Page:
Like most grassland sparrows, males are rarely or never heard singing in migration or winter. On the breeding grounds, LeConte Sparrows sing from the ground or from low, often hidden perches in the tall grass; only occasionally do they take the very top of a rush or stalk as a singing perch, making it even more difficult for humans to be certain in every case whether it is a bird or an insect buzzing and ticking from the wet grassland.
Voice: Migrant LeConte Sparrows tend to be relatively quiet, though when alarmed or alert they may give a series of surprisingly low-pitched, smacking notes recalling the chip of a Palm Warbler or even at times a Common Yellowthroat. They also call with a very high-pitched, short, thin tsit, which agitated birds may repeat in a long, fairly fast series; the single vocalization is easily mistaken for an insect sound coming from an autumn field.
The song of territorial males is soft and also insect-like. It begins with a hurried series of two to four very short, slightly buzzy notes and ends with a harsh, low-pitched buzz: tiktetik BRZZ. At any distance, the brief introductory phrase may be inaudible, leaving only the long, irregularly modulated buzz. From a distance, that concluding note can resemble part of the song of a Clay-colored Sparrow, but it is longer, lower-pitched, and “thicker” than the finer, briefer, repeated buzz of that species. The end of the LeConte Sparrow’s song is also not unlike the complete song of the Nelson Sparrow; the buzz of that species is even longer, more coarsely modulated, and slightly slower, usually with a distinctive lower note at the end.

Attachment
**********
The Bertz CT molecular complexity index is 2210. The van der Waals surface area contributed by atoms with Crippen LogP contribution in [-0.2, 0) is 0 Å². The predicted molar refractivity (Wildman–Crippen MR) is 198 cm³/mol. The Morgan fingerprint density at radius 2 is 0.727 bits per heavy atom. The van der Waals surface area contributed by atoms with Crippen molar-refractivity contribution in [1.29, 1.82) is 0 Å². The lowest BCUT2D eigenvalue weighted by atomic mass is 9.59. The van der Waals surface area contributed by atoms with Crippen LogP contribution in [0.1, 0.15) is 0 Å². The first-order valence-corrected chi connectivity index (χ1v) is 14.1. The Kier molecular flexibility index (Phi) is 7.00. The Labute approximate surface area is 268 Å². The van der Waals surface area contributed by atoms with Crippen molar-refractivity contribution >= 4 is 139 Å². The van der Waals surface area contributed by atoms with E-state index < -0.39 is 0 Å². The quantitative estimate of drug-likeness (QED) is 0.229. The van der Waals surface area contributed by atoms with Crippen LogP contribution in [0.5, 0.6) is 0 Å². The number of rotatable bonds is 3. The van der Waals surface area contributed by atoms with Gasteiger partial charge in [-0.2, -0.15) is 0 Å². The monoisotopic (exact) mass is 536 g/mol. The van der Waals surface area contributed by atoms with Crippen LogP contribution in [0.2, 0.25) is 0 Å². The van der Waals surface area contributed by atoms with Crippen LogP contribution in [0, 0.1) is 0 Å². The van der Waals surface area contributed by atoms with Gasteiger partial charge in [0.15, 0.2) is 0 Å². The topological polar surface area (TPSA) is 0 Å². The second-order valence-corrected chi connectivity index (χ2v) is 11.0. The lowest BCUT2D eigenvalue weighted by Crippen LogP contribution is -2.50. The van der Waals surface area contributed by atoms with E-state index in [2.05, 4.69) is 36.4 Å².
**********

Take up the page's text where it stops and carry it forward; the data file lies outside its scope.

LeConte Sparrows also have an infrequently witnessed longer song, usually given in flight but sometimes delivered from the ground. This song typically is preceded by several of the short, high-pitched call notes, which are followed by a fast rising and falling whistled phrase as the bird flies up; the typical terminal buzz is given just before landing. The “aerial trill” attributed to the LeConte Sparrow in some older sources is likely not produced by this species.
Detailed description and measurements drawn from standard reference works